At the age of five, my grandnephew Charlie was already a seasoned cowboy. But even seasoned cowboys can sometimes get thrown from a horse, especially if the rider is caught off balance when the horse “spooks”—cowboy language for a sudden rearing or sideward lunge when something scares the horse.
The ride was over and Charlie was ready to dismount, when Sundance spooked, landing Charlie on the ground beneath the hind legs of the half-ton animal. A hoof slammed down on his skull. Blood shot from Charlie’s nostrils and ears, and his little body turned limp and breathless. His father sped to his side and began blowing into his mouth. A three-minute eternity passed until Charlie at last regained his breath. Helicopter, emergency room, skilled doctors, and intense family prayer did the rest. Charlie went on to play football for his school. But life began again with his breath.
When I begin a talk on the Holy Spirit, I sometimes ask the members of the audience to hold their breath for as long as they can. As one by one they let go in this gentle contest, they are reminded how precious their breath is, and how utterly dependent upon it they are. To breathe is to live.
No doubt that is why God, wanting to tell us what his Holy Spirit is, chose our life-breath as a primal image. Already in the earliest pages of the Old Testament we see that image emerging. How does Genesis describe the creation of the first man? God blew into his nostrils the breath of life, and man became a living being (2:7). Other tribes and groups of people were aware that man was essentially different from the material world and the animals and that he belonged to a higher realm. In the Babylonian creation myth, man is made of clay mixed with the blood of the gods. But in the Genesis account, the combination is more spiritual—literally, because in Hebrew and in Greek, breath and spirit are closely related, sometimes even synonyms. God doesn’t lose any blood; he doesn’t even lose his breath when he gives it away. But if man is a living being, it is because God has given him the breath of life.
On the day of his resurrection, Jesus relived the Genesis story in a powerful, dramatic way. Appearing to his disciples, he first wished them peace, and then he breathed on them and said, “Receive the Holy Spirit” (John 20:19-22). Why did he use the gesture of breathing on them? He wanted to tell them that the church, taken from men who were still quite earthbound like Adam, was the beginning of a new humanity because Jesus was giving his own breath, the Holy Spirit, to fill them with his own divine life.
The Eternal Breath of God
Is it too much to think of the Holy Spirit as the breath of Jesus? The evangelist John didn’t think so. For in describing the moment of Jesus’ death on the cross, he didn’t say that Jesus “breathed his last” (Mark 15:37; Luke 23:46) or “he gave up his spirit” (Matthew 27:50). Rather, John said, “He handed over the Spirit” (John 19:30). The fourth evangelist, who looked for deep, symbolic meaning in the events of Jesus’ life, saw something more in this moment than just the end of Jesus’ life. The last breath of Jesus was the first breath of the Spirit for the little community huddled at the foot of the cross. The Holy Spirit was given not merely through the resurrection of Jesus but also through the death of Jesus on the cross! If you are asking for the Holy Spirit, you are asking Jesus to breathe on you!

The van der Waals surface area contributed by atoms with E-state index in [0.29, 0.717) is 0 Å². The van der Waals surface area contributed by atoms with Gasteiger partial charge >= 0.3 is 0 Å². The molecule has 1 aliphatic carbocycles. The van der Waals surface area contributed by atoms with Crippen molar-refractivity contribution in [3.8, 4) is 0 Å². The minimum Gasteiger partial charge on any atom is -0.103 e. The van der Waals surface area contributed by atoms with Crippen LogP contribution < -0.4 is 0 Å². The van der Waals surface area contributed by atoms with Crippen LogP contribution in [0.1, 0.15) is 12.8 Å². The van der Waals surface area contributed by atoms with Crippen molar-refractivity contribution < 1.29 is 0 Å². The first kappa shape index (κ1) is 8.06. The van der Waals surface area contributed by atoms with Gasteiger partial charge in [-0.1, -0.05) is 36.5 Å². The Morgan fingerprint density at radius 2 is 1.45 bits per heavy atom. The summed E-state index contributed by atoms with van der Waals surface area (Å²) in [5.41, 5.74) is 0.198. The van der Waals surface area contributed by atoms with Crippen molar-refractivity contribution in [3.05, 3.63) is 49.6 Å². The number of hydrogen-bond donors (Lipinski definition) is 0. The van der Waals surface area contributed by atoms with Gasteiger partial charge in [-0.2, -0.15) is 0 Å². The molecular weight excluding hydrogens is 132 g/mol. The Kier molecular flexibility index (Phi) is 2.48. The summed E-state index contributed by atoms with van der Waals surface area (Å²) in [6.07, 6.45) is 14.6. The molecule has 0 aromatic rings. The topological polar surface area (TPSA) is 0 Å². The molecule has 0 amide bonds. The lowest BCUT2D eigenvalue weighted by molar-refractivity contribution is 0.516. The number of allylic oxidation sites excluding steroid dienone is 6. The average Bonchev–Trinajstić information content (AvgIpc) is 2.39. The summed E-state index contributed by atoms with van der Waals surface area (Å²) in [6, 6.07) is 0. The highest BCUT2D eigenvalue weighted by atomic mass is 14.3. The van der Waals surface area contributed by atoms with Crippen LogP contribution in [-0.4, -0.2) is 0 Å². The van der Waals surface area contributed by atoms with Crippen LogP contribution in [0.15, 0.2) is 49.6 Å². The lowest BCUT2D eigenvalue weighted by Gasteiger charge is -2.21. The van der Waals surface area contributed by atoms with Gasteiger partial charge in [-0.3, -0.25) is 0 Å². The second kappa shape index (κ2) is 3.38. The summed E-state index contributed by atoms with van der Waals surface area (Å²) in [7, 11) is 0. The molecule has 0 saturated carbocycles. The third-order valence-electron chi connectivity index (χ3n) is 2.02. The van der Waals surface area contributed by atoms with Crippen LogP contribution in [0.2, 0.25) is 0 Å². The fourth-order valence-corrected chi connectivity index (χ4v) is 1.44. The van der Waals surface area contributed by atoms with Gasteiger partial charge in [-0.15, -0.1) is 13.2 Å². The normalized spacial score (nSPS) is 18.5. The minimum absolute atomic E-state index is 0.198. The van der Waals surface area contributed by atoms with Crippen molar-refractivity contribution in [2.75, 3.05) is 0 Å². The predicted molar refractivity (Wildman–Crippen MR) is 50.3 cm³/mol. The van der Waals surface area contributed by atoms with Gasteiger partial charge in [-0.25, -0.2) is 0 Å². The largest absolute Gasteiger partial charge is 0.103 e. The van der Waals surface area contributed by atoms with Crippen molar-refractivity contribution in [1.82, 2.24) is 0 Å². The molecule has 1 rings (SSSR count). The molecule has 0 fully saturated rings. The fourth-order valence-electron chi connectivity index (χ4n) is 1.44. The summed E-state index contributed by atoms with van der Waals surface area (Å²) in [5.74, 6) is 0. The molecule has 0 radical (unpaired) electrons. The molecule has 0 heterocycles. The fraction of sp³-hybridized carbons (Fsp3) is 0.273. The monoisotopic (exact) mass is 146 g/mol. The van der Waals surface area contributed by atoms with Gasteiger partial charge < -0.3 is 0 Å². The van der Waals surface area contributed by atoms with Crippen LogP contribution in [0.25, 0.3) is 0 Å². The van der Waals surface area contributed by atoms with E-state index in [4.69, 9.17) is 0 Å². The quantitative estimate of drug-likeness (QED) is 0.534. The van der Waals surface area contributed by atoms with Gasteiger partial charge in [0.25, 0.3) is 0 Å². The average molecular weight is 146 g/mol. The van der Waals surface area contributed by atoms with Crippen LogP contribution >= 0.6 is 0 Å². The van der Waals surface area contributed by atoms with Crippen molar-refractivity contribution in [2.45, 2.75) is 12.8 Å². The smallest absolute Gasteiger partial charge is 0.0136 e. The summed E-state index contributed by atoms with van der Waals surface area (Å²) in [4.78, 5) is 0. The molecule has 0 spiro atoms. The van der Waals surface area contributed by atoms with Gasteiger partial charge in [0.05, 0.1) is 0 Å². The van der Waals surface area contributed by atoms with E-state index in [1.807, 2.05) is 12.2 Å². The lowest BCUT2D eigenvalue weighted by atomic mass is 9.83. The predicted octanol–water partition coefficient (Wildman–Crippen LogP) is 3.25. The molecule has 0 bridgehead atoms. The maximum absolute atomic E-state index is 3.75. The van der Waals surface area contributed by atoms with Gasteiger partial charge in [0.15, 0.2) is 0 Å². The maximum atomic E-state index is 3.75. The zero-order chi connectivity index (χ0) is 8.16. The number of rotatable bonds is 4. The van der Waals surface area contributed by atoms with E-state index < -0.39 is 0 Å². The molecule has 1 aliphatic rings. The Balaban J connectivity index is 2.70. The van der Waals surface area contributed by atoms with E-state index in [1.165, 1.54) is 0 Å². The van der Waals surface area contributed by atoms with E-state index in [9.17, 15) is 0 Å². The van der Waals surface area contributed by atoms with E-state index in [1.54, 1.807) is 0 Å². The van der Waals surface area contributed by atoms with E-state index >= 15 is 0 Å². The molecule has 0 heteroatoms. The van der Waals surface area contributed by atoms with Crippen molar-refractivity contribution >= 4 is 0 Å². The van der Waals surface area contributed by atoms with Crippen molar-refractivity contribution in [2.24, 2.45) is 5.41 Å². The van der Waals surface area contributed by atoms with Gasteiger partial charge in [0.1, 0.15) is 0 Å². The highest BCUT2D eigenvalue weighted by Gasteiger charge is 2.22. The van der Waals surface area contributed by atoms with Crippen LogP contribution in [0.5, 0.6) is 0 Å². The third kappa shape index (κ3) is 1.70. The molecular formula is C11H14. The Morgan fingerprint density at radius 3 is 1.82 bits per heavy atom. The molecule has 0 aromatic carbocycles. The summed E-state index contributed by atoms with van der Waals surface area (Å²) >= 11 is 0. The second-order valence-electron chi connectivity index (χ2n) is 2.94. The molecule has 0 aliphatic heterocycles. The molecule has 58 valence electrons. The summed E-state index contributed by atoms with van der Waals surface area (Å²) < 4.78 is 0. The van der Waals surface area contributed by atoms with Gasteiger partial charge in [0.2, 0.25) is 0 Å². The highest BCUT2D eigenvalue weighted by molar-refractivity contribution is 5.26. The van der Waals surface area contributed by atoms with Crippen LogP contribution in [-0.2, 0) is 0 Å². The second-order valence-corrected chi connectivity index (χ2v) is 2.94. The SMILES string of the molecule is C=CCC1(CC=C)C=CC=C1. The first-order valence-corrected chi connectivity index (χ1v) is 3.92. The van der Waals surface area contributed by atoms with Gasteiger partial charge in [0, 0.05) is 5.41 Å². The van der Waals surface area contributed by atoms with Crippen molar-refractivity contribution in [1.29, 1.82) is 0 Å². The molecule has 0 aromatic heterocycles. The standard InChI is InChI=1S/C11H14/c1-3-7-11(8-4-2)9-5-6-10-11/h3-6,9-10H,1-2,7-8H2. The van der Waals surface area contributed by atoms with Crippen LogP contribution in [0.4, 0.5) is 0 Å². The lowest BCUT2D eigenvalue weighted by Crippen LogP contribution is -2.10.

There is more here than meets the eye. Does Jesus’ breath tell us something beyond the human drama played out in these gospel scenes? Does it reveal something about the inner mystery of God, the holy Trinity? Indeed it does. We know that the Holy Spirit proceeds from the Father and the Son. At the Last Supper, Jesus said that he would send the Holy Spirit who proceeds from the Father (John 15:26). And the same word, “proceed,” is used in the Book of Revelation for the river of life-giving water flowing from God and the Lamb (Revelation 22:1). But we know that the Son also proceeds from the Father (John 17:8; 20:21). In the midst of debates about the Trinity, later church councils clarified how the proceeding of the Spirit differs from that of the Son. The Son, they defined, proceeds from the Father by way of generation, the Holy Spirit by way of the mutual spiration of the Father and the Son (Council of Florence, A.D. 1439). Spiration means breathing forth. The Father and the Son breathe forth the Holy Spirit. Think of two lovers breathing forth together their sigh of mutual love. That is what the Father and the Son are doing continually and eternally. Their one sigh of love is the person of the Holy Spirit.
When Jesus breathed the Spirit from the cross, when he breathed upon the disciples from his risen body, and when he breathes on us, he was—and is—doing in time what he does with the Father eternally in the intimate mystery of the Trinity. Jesus’ breath is the eternal breath of God! Could anything more wonderful be imagined?
This article is an excerpt from Holy Spirit, Make Your Home in Me: Biblical Meditations on Receiving the Gift of the Spirit by George T. Montague, SM (The Word Among Us Press, 2008). Available at wau.org/books